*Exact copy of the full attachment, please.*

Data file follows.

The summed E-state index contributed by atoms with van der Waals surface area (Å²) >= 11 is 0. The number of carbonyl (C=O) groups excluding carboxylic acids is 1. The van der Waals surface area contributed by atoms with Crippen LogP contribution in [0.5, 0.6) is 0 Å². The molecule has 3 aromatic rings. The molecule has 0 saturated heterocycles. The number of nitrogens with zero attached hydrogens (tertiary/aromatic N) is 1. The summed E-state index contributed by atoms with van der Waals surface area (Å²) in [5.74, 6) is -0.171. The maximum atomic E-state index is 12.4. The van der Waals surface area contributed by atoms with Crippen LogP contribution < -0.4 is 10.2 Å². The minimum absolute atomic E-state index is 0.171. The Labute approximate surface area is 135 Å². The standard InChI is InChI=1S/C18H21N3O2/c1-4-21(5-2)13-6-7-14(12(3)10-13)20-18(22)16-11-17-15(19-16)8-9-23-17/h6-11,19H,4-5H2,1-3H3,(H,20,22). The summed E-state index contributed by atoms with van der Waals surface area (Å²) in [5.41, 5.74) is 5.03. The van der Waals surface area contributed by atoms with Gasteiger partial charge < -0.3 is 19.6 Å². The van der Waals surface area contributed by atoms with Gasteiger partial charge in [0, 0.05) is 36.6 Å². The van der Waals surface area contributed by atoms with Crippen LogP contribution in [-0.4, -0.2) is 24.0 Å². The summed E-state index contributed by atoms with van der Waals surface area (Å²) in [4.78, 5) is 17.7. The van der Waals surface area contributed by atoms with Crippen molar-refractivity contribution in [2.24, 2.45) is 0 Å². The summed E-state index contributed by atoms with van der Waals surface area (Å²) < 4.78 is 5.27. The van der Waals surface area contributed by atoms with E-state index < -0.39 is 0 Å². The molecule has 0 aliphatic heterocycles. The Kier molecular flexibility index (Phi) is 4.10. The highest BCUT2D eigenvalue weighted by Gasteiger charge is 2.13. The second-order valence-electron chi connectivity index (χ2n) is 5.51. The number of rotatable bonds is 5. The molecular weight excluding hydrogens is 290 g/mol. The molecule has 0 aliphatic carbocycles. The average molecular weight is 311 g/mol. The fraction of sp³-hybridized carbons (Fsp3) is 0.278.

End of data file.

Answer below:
The summed E-state index contributed by atoms with van der Waals surface area (Å²) >= 11 is 0. The number of carbonyl (C=O) groups excluding carboxylic acids is 1. The van der Waals surface area contributed by atoms with Crippen LogP contribution in [0.5, 0.6) is 0 Å². The molecule has 3 aromatic rings. The molecule has 0 saturated heterocycles. The number of nitrogens with zero attached hydrogens (tertiary/aromatic N) is 1. The summed E-state index contributed by atoms with van der Waals surface area (Å²) in [5.74, 6) is -0.171. The maximum atomic E-state index is 12.4. The van der Waals surface area contributed by atoms with Crippen LogP contribution < -0.4 is 10.2 Å². The minimum absolute atomic E-state index is 0.171. The Labute approximate surface area is 135 Å². The standard InChI is InChI=1S/C18H21N3O2/c1-4-21(5-2)13-6-7-14(12(3)10-13)20-18(22)16-11-17-15(19-16)8-9-23-17/h6-11,19H,4-5H2,1-3H3,(H,20,22). The summed E-state index contributed by atoms with van der Waals surface area (Å²) in [5.41, 5.74) is 5.03. The van der Waals surface area contributed by atoms with Gasteiger partial charge < -0.3 is 19.6 Å². The van der Waals surface area contributed by atoms with Gasteiger partial charge in [0, 0.05) is 36.6 Å². The van der Waals surface area contributed by atoms with Crippen LogP contribution in [-0.4, -0.2) is 24.0 Å². The summed E-state index contributed by atoms with van der Waals surface area (Å²) in [4.78, 5) is 17.7. The van der Waals surface area contributed by atoms with Crippen molar-refractivity contribution in [2.24, 2.45) is 0 Å². The summed E-state index contributed by atoms with van der Waals surface area (Å²) < 4.78 is 5.27. The van der Waals surface area contributed by atoms with E-state index < -0.39 is 0 Å². The molecule has 0 aliphatic heterocycles. The Kier molecular flexibility index (Phi) is 4.10. The highest BCUT2D eigenvalue weighted by Gasteiger charge is 2.13. The second-order valence-electron chi connectivity index (χ2n) is 5.51. The number of rotatable bonds is 5. The molecular weight excluding hydrogens is 290 g/mol. The molecule has 0 aliphatic carbocycles. The average molecular weight is 311 g/mol. The fraction of sp³-hybridized carbons (Fsp3) is 0.278.